Changing one gene launches new fly species

December 04, 2003

In what has been described as the "perfect experiment," evolutionary biologists at the University of Chicago replaced a single gene in fruit flies and discovered a mechanism by which two different "races" begin to become different species, with one group adapted to life in the tropics and the other suited to cooler climates. The tropical group was more tolerant of starvation but less tolerant of cold. The temperate group was less able to resist starvation but better adapted to cool weather.

The altered gene also changed the flies' pheromones, chemical signals that influence mating behavior. As a result, the researchers show in the Dec. 5 issue of Science, the two groups of flies are not only fit for different environments but may also be on their way to sexual isolation, a crucial divide in the emergence of a new species.

"This study directly connects genetics with evolution," said Chung-I Wu, Ph.D., professor and chairman of ecology and evolution at the University of Chicago and director of the study. "For the first time, we were able to demonstrate the vast importance in an evolutionary context of a small genetic change that has already occurred in nature."

"We had the luxury," added co-author Tony Greenberg, Ph.D., a postdoctoral student in Wu's laboratory, "of watching the essential event in Darwinian evolution, the first step in the origin of a new species. We were quite impressed, that this simple alteration played such a dramatic role, both adapting flies to a new environment and changing their sex appeal. Once two groups become sexually isolated, there's no turning back."

The scientists used a new technique to knock out one gene from fruit flies and then replace it with one of two slightly different versions of the same gene.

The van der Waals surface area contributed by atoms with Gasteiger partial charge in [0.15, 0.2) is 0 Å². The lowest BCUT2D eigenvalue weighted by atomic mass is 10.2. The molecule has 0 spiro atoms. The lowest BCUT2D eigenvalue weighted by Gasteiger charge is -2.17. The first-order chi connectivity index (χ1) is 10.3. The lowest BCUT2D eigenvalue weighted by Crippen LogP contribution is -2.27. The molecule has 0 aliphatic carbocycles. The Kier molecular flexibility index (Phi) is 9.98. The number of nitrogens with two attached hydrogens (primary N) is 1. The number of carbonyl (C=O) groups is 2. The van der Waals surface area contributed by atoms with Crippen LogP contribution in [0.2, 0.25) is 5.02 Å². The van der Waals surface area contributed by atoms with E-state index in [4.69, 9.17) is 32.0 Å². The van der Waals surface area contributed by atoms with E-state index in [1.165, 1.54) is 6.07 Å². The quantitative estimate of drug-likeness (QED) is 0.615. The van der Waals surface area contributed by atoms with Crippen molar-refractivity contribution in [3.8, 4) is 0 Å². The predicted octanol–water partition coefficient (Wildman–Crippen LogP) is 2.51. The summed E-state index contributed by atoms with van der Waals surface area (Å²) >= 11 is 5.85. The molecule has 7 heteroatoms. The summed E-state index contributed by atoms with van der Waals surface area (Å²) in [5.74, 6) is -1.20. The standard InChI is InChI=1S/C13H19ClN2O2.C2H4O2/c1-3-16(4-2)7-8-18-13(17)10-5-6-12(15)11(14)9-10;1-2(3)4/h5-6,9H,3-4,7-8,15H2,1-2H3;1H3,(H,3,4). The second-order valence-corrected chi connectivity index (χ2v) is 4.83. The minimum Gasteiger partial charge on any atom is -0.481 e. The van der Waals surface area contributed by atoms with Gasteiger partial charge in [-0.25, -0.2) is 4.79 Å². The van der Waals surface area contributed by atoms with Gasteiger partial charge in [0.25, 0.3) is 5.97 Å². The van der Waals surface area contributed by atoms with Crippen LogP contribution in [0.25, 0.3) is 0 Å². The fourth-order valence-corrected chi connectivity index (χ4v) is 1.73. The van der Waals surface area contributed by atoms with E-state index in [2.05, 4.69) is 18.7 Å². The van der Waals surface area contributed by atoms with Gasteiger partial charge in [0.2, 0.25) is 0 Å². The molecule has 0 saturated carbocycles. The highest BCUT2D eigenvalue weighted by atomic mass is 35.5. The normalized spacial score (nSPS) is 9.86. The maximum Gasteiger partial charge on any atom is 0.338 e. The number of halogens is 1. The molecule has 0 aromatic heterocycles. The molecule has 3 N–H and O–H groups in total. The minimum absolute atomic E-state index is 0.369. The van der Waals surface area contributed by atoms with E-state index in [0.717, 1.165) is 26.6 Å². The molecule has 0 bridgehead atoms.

They focused on a gene called desaturase2 that plays a role in fat metabolism. Flies from Africa and the Caribbean, where there is tremendous competition for food but cold temperatures are not a problem, have one version of ds2. Flies from cooler climates, where there is less competition for food but greater temperature variation, have a smaller, inactive version of ds2.

The same gene plays a role in the production of cuticular hydrocarbons -- waxy, aromatic compounds that coat the abdomen of female flies. A male fly, in a romantic mood, strokes the female's abdomen with his feet, which have sensors that recognize specific hydrocarbons, like a perfume.

In a previous report, Wu's laboratory found most males with the temperate version of the ds2 gene preferred females with the same gene; tropical males preferred tropical females.

"Developing increased cold tolerance was an important step for flies that migrated out of Africa to Europe and Asia," Wu said. The change in pheromones, which altered patterns of sexual attraction, "was a by-product of adaptation to colder weather."

Fruit flies have a migratory history similar to humans. They originated in Africa, spread to Europe and Asia and went on to populate the world. As with humans, there is greater diversity within African flies than between flies from Africa and other continents.

Although fruit flies have been a favorite model for the study of genetics since the early 20th century, recognition of consistent differences between tropical and temperate flies came only in 1995. The discovery, however, "has allowed a lot of analysis of the evolution of adaptive traits," Wu said.

"But this was the first time we have been able to study the process from the very beginning," he added, "to watch the first steps as one species begins to split into two, then seals the bargain by increasing sexual isolation. This is the essence of biodiversity."

Additional authors include Jennifer Moran from the Wu lab and Jerry Coyne of the University of Chicago. The National Institutes of Health and the National Science Foundation funded the study.

University of Chicago Medical Center

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